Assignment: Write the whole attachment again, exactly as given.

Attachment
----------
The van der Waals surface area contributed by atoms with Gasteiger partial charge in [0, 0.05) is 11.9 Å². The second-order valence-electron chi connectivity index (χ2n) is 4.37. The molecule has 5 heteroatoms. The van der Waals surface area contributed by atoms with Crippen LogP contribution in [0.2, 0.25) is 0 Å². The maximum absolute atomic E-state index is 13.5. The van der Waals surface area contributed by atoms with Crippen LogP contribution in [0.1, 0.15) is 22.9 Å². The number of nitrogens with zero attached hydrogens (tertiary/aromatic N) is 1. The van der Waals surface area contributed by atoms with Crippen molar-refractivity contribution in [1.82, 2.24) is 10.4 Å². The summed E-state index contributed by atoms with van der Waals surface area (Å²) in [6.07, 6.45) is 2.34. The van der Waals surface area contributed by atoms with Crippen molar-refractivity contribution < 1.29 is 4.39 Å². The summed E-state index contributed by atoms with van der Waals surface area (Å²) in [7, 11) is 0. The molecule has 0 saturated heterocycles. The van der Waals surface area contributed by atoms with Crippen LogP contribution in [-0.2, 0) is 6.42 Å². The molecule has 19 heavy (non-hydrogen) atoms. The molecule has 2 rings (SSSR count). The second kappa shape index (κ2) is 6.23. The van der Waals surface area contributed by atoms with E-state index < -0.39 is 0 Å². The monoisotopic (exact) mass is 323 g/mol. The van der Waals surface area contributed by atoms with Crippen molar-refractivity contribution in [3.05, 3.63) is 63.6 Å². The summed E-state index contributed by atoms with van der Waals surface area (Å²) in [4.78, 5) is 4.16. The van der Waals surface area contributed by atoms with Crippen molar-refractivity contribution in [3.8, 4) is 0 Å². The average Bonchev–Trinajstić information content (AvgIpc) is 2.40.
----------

The van der Waals surface area contributed by atoms with Gasteiger partial charge in [0, 0.05) is 11.9 Å². The second-order valence-electron chi connectivity index (χ2n) is 4.37. The molecule has 5 heteroatoms. The van der Waals surface area contributed by atoms with Crippen LogP contribution in [0.2, 0.25) is 0 Å². The maximum absolute atomic E-state index is 13.5. The van der Waals surface area contributed by atoms with Crippen LogP contribution in [0.1, 0.15) is 22.9 Å². The number of nitrogens with zero attached hydrogens (tertiary/aromatic N) is 1. The van der Waals surface area contributed by atoms with Crippen molar-refractivity contribution in [1.82, 2.24) is 10.4 Å². The summed E-state index contributed by atoms with van der Waals surface area (Å²) in [6.07, 6.45) is 2.34. The van der Waals surface area contributed by atoms with Crippen molar-refractivity contribution < 1.29 is 4.39 Å². The summed E-state index contributed by atoms with van der Waals surface area (Å²) in [7, 11) is 0. The molecule has 0 saturated heterocycles. The van der Waals surface area contributed by atoms with Crippen LogP contribution in [-0.2, 0) is 6.42 Å². The molecule has 19 heavy (non-hydrogen) atoms. The molecule has 2 rings (SSSR count). The second kappa shape index (κ2) is 6.23. The van der Waals surface area contributed by atoms with E-state index < -0.39 is 0 Å². The monoisotopic (exact) mass is 323 g/mol. The van der Waals surface area contributed by atoms with Crippen molar-refractivity contribution in [3.05, 3.63) is 63.6 Å². The summed E-state index contributed by atoms with van der Waals surface area (Å²) in [4.78, 5) is 4.16. The van der Waals surface area contributed by atoms with Crippen molar-refractivity contribution in [3.8, 4) is 0 Å². The average Bonchev–Trinajstić information content (AvgIpc) is 2.40.